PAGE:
The Changing Spaces of Reading and Writing

Module 1 Reflections

As  we move from an industrial based society to an information based society, the role of text and technology continues to metamorphosize. (I think I just invented a word). Simple perceptions of what comprises text are no longer valid. Postman refers to a principle of technological change: the collision of two world views—text and television (p.16). One can perceive a collision simply within the world of text as emerging technologies allow for the display of text in heretofore unimagined formats (hypertext, digital readers, sixth sense). Particularly in regards to education, bounded by a dependence upon traditional codex, the value of  “the unreal knowledge acquired through the written word” (Postman, p. 17) varies.

How important is handwriting in an age of electronic print  formats?( )

While Postman emphasizes the group learning, cooperation and social responsibility prominent in orality and contrasts this with the introspection and isolation of the printed word, the union of  emerging technologies with text have resulted in new print spaces with all the elements of oral communication: wikis, blogs, hypermedia formats, etc. As fellow classmates have mentioned, we are a post-print society adapting to new formats of text representation. How will this affect the value of knowledge and which formats of knowledge are valued?


Postman, N. (1992). Technopoly: The surrender of culture to technology. New York: Vintage Books.

September 19, 2009   No Comments


My thoughts on technology…


Suction Tool. Digital image. Flickr. 1 July 2007. Web. 16 Sept. 2009. .

technology. (2009). In Merriam-Webster Online Dictionary.
Retrieved September 16, 2009, from

September 19, 2009   No Comments


I created a voicethread to incorporate my thoughts on text.


text. (2009). In Merriam-Webster Online Dictionary.
Retrieved September 16, 2009, from

Wiktprintable without text.svg. Digital image. Wikimedia Commons. 27 Mar. 2009. Web. 16 Sept. 2009. .

September 19, 2009   No Comments

Module 1 Reflections

First of all, I am very impressed with our knowledge community! I’ve read several postings, commented on a few and generally felt inspired by my classmates. The theories of distributed knowledge and constructivism are at play in our community. By sharing their insights, my classmates have provided me with fresh perspectives on difficult issues. I think the community weblog and our introductory web project are  interesting and valuable ways to begin a course focused on “the changing spaces of reading and writing”. A community blog is exciting, challenging (eek, posting an avatar and resizing it!) and effective. I actually started a Class Blogmeister based on this format for my grade four students!

My feelings toward the intentional disorientation on this weblog is one of relief. I like the fact I have to sit back and think about how to connect posts and how to use the available tools to make the most of linking thoughts together (tag searches, searching by name…etc). I think some benefits of disorientation are forcing a student to challenge old thought patterns, reaching more learners (like me!) and displaying/creating knowledge in a new way to create new learning connections. One disadvantage may be some students may feel frustrated or intimidated navigating such an environment and thus, be less motivated to engage in the learning oportunities.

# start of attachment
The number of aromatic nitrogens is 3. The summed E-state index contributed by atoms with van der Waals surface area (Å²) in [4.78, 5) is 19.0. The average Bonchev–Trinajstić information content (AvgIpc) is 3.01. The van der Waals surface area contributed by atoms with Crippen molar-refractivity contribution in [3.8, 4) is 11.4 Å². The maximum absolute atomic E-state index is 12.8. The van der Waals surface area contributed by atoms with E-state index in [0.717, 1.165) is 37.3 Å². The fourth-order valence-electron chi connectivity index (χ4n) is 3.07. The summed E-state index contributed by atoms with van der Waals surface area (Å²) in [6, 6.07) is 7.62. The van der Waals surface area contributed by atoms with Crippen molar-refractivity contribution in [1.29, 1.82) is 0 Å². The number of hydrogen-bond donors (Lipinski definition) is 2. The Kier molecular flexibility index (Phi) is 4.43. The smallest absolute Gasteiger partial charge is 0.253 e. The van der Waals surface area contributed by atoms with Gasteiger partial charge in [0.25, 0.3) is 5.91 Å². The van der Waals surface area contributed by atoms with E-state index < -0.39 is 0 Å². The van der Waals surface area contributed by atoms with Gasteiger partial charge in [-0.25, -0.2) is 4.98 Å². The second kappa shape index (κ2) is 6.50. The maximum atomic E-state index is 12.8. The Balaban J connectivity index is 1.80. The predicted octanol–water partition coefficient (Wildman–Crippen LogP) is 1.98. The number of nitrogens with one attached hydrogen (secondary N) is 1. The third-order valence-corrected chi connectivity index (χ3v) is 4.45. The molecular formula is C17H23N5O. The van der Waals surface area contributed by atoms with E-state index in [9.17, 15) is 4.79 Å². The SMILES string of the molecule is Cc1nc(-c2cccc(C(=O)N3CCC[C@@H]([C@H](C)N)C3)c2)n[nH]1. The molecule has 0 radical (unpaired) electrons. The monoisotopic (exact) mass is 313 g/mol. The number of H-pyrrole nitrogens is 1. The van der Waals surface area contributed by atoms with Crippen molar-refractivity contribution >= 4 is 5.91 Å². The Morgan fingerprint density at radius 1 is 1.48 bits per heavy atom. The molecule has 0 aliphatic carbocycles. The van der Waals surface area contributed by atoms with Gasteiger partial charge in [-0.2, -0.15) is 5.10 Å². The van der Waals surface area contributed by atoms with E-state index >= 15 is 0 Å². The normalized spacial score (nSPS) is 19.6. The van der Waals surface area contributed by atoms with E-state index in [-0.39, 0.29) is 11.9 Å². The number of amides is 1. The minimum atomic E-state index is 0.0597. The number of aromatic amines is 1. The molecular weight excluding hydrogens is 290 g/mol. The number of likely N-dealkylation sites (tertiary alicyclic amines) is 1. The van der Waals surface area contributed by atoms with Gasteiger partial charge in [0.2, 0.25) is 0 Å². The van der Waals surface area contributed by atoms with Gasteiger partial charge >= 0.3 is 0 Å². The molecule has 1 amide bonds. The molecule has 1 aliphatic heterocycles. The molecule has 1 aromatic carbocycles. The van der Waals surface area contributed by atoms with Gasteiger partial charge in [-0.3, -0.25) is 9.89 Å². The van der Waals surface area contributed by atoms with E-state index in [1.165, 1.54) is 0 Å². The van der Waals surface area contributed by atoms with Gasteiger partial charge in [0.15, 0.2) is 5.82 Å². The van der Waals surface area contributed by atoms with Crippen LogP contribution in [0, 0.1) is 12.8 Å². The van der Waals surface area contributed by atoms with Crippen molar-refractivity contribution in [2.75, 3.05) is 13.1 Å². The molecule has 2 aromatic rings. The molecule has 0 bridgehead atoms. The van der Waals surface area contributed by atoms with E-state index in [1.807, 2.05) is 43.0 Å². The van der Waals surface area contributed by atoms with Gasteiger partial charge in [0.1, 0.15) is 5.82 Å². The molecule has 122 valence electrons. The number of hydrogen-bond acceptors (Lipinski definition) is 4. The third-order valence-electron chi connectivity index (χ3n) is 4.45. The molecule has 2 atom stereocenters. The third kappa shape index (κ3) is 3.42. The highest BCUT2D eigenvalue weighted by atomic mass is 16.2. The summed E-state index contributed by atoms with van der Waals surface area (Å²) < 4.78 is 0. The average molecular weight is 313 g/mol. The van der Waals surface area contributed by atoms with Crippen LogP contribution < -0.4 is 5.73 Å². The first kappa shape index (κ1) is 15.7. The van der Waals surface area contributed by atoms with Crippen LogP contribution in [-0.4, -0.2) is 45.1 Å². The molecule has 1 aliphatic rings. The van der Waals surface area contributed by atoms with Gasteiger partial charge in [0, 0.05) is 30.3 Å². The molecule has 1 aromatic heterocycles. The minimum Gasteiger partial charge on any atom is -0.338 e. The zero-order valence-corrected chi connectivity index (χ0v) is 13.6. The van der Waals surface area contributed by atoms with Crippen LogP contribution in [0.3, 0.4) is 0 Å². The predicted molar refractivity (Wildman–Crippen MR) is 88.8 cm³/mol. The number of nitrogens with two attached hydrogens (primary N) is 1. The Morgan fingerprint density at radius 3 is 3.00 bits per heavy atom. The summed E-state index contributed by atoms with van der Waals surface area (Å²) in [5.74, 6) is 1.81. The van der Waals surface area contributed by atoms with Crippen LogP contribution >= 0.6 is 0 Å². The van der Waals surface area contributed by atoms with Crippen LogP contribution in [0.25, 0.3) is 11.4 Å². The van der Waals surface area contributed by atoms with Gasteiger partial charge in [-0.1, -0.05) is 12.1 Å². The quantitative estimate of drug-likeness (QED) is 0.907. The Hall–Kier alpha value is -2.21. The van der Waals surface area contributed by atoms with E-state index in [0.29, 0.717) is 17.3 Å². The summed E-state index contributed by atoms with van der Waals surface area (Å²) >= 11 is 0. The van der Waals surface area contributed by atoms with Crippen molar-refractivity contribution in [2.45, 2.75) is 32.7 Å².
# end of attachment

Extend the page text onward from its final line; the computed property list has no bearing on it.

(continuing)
Defining text and technology at the beginning of my MET studies would have been as simple as looking them up in the dictionary. However, given the opportunity to analyze the terms and engage in discussion about them (and to reacquaint myself with the history of Webster’s Dictionary)  simplicity is now out the window.

Some of you may have noticed I posted my concept of text and technology a little early. I was not devaluing the importance of our class discussions, but instead I posted early simply because I printed out the module and mixed up the pages. I posted my terms before my introduction!

Now, reflecting on this, I see how some text for me must be in print, in my hands, when it’s “important”. Yet, I also see how our digital module had the same important text organized in a more efficient manner. I discussed the concept of printed materials with several classmates and was relieved to find that other students behaved the same way.

I also discussed anticipated changes in relation to text and technology. The emergence of YouTube as a return to orality, the concept of hyperlinking as an emergent textual form and issues surrounding the educational acceptance of digital literacy. Postman (1992) reminds us that there is a power struggle inherent in any society that adapts technology. However, I now feel philosophically closer to O’Donnell and Engell in “Papyrus to Cyberspace”,  from the Cambridge Forum(1999) broadcast, on the grounds of finding a societal balance for the costs and benefits of new technology. For example, I now see YouTube as democratizing and balanced as it does not seek to replace text as it provides people a space to speak from.

At the end of Module 1, I’d like to return to our modular reading (in Module 1 of 540), where we are reminded that we are in a “post-print” society. I love the concept of “post-print”, whether I read it or say it aloud! “I am a member of a post-print society”, very impressive. I now see how writing itself is a technology and I’m excited to learn how “post-print” society adapts to our socially created drive for text representation. Clearly we’re adapting as I’m engaged in a rich discussion for my e-learning class using a community weblog! Erin


Cambridge Forum. (1999). From Papyrus to Cyberspace.  Available from ETEC 540 Module 1.

Postman, N. (1992). Technopoly: The surrender of culture to technology. New York: Vintage Books.

September 19, 2009   2 Comments